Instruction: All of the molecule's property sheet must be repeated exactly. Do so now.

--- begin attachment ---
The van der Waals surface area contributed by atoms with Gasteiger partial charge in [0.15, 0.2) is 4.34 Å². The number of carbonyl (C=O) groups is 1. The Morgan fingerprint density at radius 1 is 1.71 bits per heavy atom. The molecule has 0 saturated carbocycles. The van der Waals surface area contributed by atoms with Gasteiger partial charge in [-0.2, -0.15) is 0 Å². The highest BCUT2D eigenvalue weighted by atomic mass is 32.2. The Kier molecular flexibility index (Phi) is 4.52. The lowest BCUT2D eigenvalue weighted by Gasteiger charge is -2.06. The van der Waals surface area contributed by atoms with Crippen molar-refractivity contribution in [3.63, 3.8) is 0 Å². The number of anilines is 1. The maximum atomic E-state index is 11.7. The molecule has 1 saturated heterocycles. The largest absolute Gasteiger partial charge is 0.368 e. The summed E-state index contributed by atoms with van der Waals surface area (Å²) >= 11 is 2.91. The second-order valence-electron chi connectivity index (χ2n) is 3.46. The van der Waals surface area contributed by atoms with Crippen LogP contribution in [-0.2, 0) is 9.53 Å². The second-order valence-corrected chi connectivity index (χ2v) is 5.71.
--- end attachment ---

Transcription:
The van der Waals surface area contributed by atoms with Gasteiger partial charge in [0.15, 0.2) is 4.34 Å². The number of carbonyl (C=O) groups is 1. The Morgan fingerprint density at radius 1 is 1.71 bits per heavy atom. The molecule has 0 saturated carbocycles. The van der Waals surface area contributed by atoms with Gasteiger partial charge in [-0.2, -0.15) is 0 Å². The highest BCUT2D eigenvalue weighted by atomic mass is 32.2. The Kier molecular flexibility index (Phi) is 4.52. The lowest BCUT2D eigenvalue weighted by Gasteiger charge is -2.06. The van der Waals surface area contributed by atoms with Crippen molar-refractivity contribution in [3.63, 3.8) is 0 Å². The number of anilines is 1. The maximum atomic E-state index is 11.7. The molecule has 1 saturated heterocycles. The largest absolute Gasteiger partial charge is 0.368 e. The summed E-state index contributed by atoms with van der Waals surface area (Å²) >= 11 is 2.91. The second-order valence-electron chi connectivity index (χ2n) is 3.46. The van der Waals surface area contributed by atoms with Crippen LogP contribution in [-0.2, 0) is 9.53 Å². The second-order valence-corrected chi connectivity index (χ2v) is 5.71.